Though I love Paris – it is a place close to my heart as I have visited a number times, worked there, briefly lived there, certainly enjoyed wine, cheese and food there – it was not the point. The point was the extent of the human tragedy. Paris followed Beirut, and was quickly followed by the attack in Bamako, Mali.
As an academic who walks students through their first year of sociology and cultural studies discussing race, violence and colonialism, and at the same time promoting tolerance, diversity and peace, my inbox was swamped with students asking me: How do we understand these events? How should we react? What can I do? What is the way forward or are we doomed to violence and a clash of civilisations.
I have been pondering these same questions and here are some thoughts.
Firstly, these are not the acts of madmen.
These are deliberate acts to undermine the very basis of contemporary society: trust. As I have written before, the famous sociologist Anthony Giddens, writes that modern societies are based on trust: we trust the mechanic to fix our car, the engineer to build a bridge that will not collapse, the pilot to fly us safely home and, most relevant here, we trust the stranger to act like a stranger. The stranger sits quietly on the train or walks past us, and we mutually agree to ignore each other.
But what happens when we stop trusting the stranger because of the way they look: the colour of their skin or their beard or their religion? It means we no longer trust and we live with a sense of dread – we want them gone.
If we allow ourselves to fall into this trap, then these murderers will achieve exactly what they want: they will undermine the very strength of our diverse and beautiful civilisations that have thrived when built on diversity. We cannot let this happen.
Second, the act of succumbing to this instinct confirms the very narrative that Daesh wants to create (let’s refuse to call them ISIS, IS, ISIL or anything else that gives them credit for existing – plus they hate it). This is a narrative that sees the West dominated by fundamentalists that want to exclude and eradicate Islam.
The anti-Islam protest rallies this weekend did just that: I briefly passed by one and stopped to listen. I heard selective quoting of the Quran that promoted violence or vengeance and I heard hate speech.
But what I heard most was fear and misunderstanding: I refuse to call most people at the rally ‘racists’ – though some undoubtedly are. I think most are just angry, scared and frustrated. They see these acts and wonder if they will happen here and they want to do something. There is fear that this will happen here as a Newspoll survey has found.
I understand that: but blaming Islam is the same as blaming Christianity for Hitler or the shooting of innocent people by Andres Breivik in Norway; Buddhism for the murderous generals of Myanmar; or atheism for the indifference experienced by many when we see refugees drown!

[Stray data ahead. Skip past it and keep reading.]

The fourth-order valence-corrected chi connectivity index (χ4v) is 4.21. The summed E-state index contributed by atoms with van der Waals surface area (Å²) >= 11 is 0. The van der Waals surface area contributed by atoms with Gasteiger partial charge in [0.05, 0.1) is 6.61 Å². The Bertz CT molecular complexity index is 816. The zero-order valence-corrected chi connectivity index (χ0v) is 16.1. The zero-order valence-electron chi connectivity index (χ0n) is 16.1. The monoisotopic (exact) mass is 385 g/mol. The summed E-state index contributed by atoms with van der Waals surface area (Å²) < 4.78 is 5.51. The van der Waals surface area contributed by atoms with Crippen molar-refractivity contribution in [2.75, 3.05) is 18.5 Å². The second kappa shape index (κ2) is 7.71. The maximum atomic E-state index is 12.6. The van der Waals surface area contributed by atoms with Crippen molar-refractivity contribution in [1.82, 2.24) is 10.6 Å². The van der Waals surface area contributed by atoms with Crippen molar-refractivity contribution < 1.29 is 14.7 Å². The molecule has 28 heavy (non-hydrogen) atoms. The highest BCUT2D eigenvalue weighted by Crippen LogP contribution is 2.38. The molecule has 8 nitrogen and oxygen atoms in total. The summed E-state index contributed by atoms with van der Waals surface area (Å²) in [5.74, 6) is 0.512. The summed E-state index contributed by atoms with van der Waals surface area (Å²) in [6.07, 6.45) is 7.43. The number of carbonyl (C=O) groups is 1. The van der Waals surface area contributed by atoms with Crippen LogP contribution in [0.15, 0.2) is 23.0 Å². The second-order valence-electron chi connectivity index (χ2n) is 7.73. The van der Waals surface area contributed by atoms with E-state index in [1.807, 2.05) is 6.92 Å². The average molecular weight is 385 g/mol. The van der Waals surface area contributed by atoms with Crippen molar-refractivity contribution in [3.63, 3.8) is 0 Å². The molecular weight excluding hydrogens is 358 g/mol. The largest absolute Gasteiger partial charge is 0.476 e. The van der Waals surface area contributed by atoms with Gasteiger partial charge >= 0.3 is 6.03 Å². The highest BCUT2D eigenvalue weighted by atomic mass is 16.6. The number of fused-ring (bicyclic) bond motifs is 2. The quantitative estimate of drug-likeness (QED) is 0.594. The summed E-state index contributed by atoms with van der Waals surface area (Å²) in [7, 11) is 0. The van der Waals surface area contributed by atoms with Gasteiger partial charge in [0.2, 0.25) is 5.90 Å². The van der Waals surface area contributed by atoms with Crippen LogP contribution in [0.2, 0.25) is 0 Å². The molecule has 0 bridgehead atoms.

My third point that follows is that Islam is not to blame for these acts.
There are 1.6 billion Muslims in this world – and almost 1.6 billion of them joined the world in condemning the attacks. If we combine all of those that are part of terrorist groups (Daesh, Al Qaeda, Boko Haram etc), the numbers will add up to 0.03 percent.
There is no clash of civilisations: there are murderers who call themselves generals and are doing what they have always done: drawn on a convenient ideology to harness discontent and send other people’s children to die while claiming glory.
If there was a clash of civilisations, 23 percent of the world’s population would be at war with the rest of the world continuously. This is more akin to what Daesh wants – so let’s stop giving them any oxygen.
And while we are talking statistics here are some facts: a study by the FBI found that 98 percent of terrorist attacks committed between 1980-2005 involved non-Muslims as the perpetrators and the statistics in Europe are similar. The history of suicide bombings is also more complex and originally brought to the world as part of a non-religious conflict (see here for a short piece from Ohio State University).
More so, there were no refugees amongst these murderers despite claims that there are.
My fourth point is that the conservative commentators in this country should be ashamed of themselves. The dust had barely settled when the likes of Andrew Bolt and his ilk started linking this to Islam. They used this to describe multiculturalism as a failure and misquoted those who argued that we should not blame Islam.
Their behaviour has been shameful: doing anything to win their cultural wars. An entire pull out section of the Weekend Australian provided some excellent commentary, but much of it was shallow analysis under the guise of serious examination – simply blaming Muslims.
So finally, how should we respond? Three things:
- Let’s avoid the urge to blame one group of people for unspeakable acts of violence;
- Let’s look at this as a complex social phenomenon that sees the emergence of ‘home grown’ terrorists: why are young people being drawn to this? This will not require a military response (which may well be needed to deal with territorial issues – though I will leave that to others) but a policy response; and,
- The West must stop supporting corrupt governments or invading foreign lands and move to long term strategies for supporting governments that govern for their people – this will deal with the crisis at its source!
My final point is to Daesh itself: F^&K YOU. You will go down in history as a blip and will be forgotten like countless other murderers.
And while I am at it: F&^K YOU to all those who have taken advantage of these tragic events for your own political and ideological gain.
We should unite – not be divided. Otherwise Daesh wins – and we can never let that happen.